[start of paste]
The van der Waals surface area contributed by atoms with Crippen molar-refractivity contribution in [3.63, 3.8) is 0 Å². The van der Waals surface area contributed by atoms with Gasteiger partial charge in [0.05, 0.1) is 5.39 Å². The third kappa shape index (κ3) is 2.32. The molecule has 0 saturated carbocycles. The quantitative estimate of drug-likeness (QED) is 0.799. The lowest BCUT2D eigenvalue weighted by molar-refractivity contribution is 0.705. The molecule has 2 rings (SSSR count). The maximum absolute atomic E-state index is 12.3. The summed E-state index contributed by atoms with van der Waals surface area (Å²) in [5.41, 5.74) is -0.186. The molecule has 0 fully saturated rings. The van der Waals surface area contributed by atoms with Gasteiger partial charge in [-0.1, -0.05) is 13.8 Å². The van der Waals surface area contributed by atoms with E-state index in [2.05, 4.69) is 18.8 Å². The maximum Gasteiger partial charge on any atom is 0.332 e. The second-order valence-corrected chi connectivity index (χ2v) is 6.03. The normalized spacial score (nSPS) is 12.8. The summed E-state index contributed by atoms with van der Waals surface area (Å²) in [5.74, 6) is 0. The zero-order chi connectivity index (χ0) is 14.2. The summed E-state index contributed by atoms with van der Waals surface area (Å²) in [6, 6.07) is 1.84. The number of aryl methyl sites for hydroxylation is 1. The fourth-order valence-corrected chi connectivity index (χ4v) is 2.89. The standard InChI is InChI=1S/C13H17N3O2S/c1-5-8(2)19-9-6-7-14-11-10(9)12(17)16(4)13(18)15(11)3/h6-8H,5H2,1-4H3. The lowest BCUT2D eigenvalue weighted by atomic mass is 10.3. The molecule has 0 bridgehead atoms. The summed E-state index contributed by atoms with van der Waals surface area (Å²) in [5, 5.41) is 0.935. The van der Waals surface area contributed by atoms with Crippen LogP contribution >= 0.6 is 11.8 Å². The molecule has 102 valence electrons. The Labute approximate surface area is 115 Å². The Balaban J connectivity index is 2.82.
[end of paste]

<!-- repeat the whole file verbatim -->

The van der Waals surface area contributed by atoms with Crippen molar-refractivity contribution in [3.63, 3.8) is 0 Å². The van der Waals surface area contributed by atoms with Gasteiger partial charge in [0.05, 0.1) is 5.39 Å². The third kappa shape index (κ3) is 2.32. The molecule has 0 saturated carbocycles. The quantitative estimate of drug-likeness (QED) is 0.799. The lowest BCUT2D eigenvalue weighted by molar-refractivity contribution is 0.705. The molecule has 2 rings (SSSR count). The maximum absolute atomic E-state index is 12.3. The summed E-state index contributed by atoms with van der Waals surface area (Å²) in [5.41, 5.74) is -0.186. The molecule has 0 fully saturated rings. The van der Waals surface area contributed by atoms with Gasteiger partial charge in [-0.1, -0.05) is 13.8 Å². The van der Waals surface area contributed by atoms with E-state index in [2.05, 4.69) is 18.8 Å². The maximum Gasteiger partial charge on any atom is 0.332 e. The second-order valence-corrected chi connectivity index (χ2v) is 6.03. The normalized spacial score (nSPS) is 12.8. The summed E-state index contributed by atoms with van der Waals surface area (Å²) in [5.74, 6) is 0. The zero-order chi connectivity index (χ0) is 14.2. The summed E-state index contributed by atoms with van der Waals surface area (Å²) in [6, 6.07) is 1.84. The number of aryl methyl sites for hydroxylation is 1. The fourth-order valence-corrected chi connectivity index (χ4v) is 2.89. The standard InChI is InChI=1S/C13H17N3O2S/c1-5-8(2)19-9-6-7-14-11-10(9)12(17)16(4)13(18)15(11)3/h6-8H,5H2,1-4H3. The lowest BCUT2D eigenvalue weighted by atomic mass is 10.3. The molecule has 0 bridgehead atoms. The summed E-state index contributed by atoms with van der Waals surface area (Å²) in [5, 5.41) is 0.935. The van der Waals surface area contributed by atoms with Crippen LogP contribution >= 0.6 is 11.8 Å². The molecule has 102 valence electrons. The Labute approximate surface area is 115 Å². The Balaban J connectivity index is 2.82.